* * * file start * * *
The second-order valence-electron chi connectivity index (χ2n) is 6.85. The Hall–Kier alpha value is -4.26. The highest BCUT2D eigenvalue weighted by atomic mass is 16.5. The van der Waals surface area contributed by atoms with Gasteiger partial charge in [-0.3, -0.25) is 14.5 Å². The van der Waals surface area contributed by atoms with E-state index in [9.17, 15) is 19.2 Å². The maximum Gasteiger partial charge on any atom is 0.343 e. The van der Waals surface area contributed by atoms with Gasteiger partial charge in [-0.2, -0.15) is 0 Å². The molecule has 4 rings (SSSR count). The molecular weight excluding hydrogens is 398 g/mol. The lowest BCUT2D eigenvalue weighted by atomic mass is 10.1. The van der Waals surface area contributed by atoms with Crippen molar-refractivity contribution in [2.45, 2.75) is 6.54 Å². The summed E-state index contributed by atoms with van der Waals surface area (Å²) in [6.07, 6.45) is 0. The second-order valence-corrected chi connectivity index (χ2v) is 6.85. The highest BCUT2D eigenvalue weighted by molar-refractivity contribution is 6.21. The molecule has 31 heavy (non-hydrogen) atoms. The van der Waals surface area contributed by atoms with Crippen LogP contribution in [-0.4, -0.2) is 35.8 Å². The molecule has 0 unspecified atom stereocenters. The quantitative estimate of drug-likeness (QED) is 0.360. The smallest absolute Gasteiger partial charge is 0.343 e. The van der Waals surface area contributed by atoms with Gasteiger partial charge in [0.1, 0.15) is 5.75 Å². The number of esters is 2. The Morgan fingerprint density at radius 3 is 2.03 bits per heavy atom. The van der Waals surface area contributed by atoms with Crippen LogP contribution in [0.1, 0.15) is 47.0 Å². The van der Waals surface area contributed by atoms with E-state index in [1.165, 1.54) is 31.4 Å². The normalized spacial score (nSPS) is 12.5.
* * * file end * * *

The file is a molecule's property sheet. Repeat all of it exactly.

The second-order valence-electron chi connectivity index (χ2n) is 6.85. The Hall–Kier alpha value is -4.26. The highest BCUT2D eigenvalue weighted by atomic mass is 16.5. The van der Waals surface area contributed by atoms with Gasteiger partial charge in [-0.3, -0.25) is 14.5 Å². The van der Waals surface area contributed by atoms with E-state index in [9.17, 15) is 19.2 Å². The maximum Gasteiger partial charge on any atom is 0.343 e. The van der Waals surface area contributed by atoms with Gasteiger partial charge in [-0.2, -0.15) is 0 Å². The molecule has 4 rings (SSSR count). The molecular weight excluding hydrogens is 398 g/mol. The lowest BCUT2D eigenvalue weighted by atomic mass is 10.1. The van der Waals surface area contributed by atoms with Crippen molar-refractivity contribution in [2.45, 2.75) is 6.54 Å². The summed E-state index contributed by atoms with van der Waals surface area (Å²) in [6.07, 6.45) is 0. The second-order valence-corrected chi connectivity index (χ2v) is 6.85. The highest BCUT2D eigenvalue weighted by molar-refractivity contribution is 6.21. The molecule has 31 heavy (non-hydrogen) atoms. The van der Waals surface area contributed by atoms with Crippen LogP contribution in [-0.4, -0.2) is 35.8 Å². The molecule has 0 unspecified atom stereocenters. The quantitative estimate of drug-likeness (QED) is 0.360. The smallest absolute Gasteiger partial charge is 0.343 e. The van der Waals surface area contributed by atoms with Gasteiger partial charge in [0.1, 0.15) is 5.75 Å². The number of esters is 2. The Morgan fingerprint density at radius 3 is 2.03 bits per heavy atom. The van der Waals surface area contributed by atoms with Crippen LogP contribution in [0.1, 0.15) is 47.0 Å². The van der Waals surface area contributed by atoms with E-state index in [1.165, 1.54) is 31.4 Å². The normalized spacial score (nSPS) is 12.5.